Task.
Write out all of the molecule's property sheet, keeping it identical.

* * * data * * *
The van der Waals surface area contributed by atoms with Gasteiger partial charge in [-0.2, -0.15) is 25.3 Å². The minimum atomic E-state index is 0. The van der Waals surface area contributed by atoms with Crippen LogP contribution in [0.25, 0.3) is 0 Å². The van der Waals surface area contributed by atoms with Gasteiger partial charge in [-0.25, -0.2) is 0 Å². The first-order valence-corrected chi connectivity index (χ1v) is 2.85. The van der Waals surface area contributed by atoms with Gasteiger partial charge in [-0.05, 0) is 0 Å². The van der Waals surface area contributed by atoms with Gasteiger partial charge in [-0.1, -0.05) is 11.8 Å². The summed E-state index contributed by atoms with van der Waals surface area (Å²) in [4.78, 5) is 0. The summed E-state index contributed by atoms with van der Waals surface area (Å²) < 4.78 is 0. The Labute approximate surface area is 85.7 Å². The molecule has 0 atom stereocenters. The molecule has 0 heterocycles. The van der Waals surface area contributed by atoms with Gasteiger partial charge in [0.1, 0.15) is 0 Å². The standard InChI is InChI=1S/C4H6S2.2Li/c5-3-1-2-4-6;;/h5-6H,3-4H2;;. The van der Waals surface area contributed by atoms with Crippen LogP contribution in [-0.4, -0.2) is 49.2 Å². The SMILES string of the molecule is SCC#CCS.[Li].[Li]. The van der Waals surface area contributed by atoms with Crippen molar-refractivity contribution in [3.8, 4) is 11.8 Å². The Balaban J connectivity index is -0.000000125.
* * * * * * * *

The van der Waals surface area contributed by atoms with Gasteiger partial charge in [-0.2, -0.15) is 25.3 Å². The minimum atomic E-state index is 0. The van der Waals surface area contributed by atoms with Crippen LogP contribution in [0.25, 0.3) is 0 Å². The van der Waals surface area contributed by atoms with Gasteiger partial charge in [-0.25, -0.2) is 0 Å². The first-order valence-corrected chi connectivity index (χ1v) is 2.85. The van der Waals surface area contributed by atoms with Gasteiger partial charge in [-0.05, 0) is 0 Å². The van der Waals surface area contributed by atoms with Gasteiger partial charge in [-0.1, -0.05) is 11.8 Å². The summed E-state index contributed by atoms with van der Waals surface area (Å²) in [4.78, 5) is 0. The summed E-state index contributed by atoms with van der Waals surface area (Å²) < 4.78 is 0. The Labute approximate surface area is 85.7 Å². The molecule has 0 atom stereocenters. The molecule has 0 heterocycles. The van der Waals surface area contributed by atoms with Gasteiger partial charge in [0.1, 0.15) is 0 Å². The standard InChI is InChI=1S/C4H6S2.2Li/c5-3-1-2-4-6;;/h5-6H,3-4H2;;. The van der Waals surface area contributed by atoms with Crippen LogP contribution in [-0.4, -0.2) is 49.2 Å². The SMILES string of the molecule is SCC#CCS.[Li].[Li]. The van der Waals surface area contributed by atoms with Crippen molar-refractivity contribution in [3.8, 4) is 11.8 Å². The Balaban J connectivity index is -0.000000125.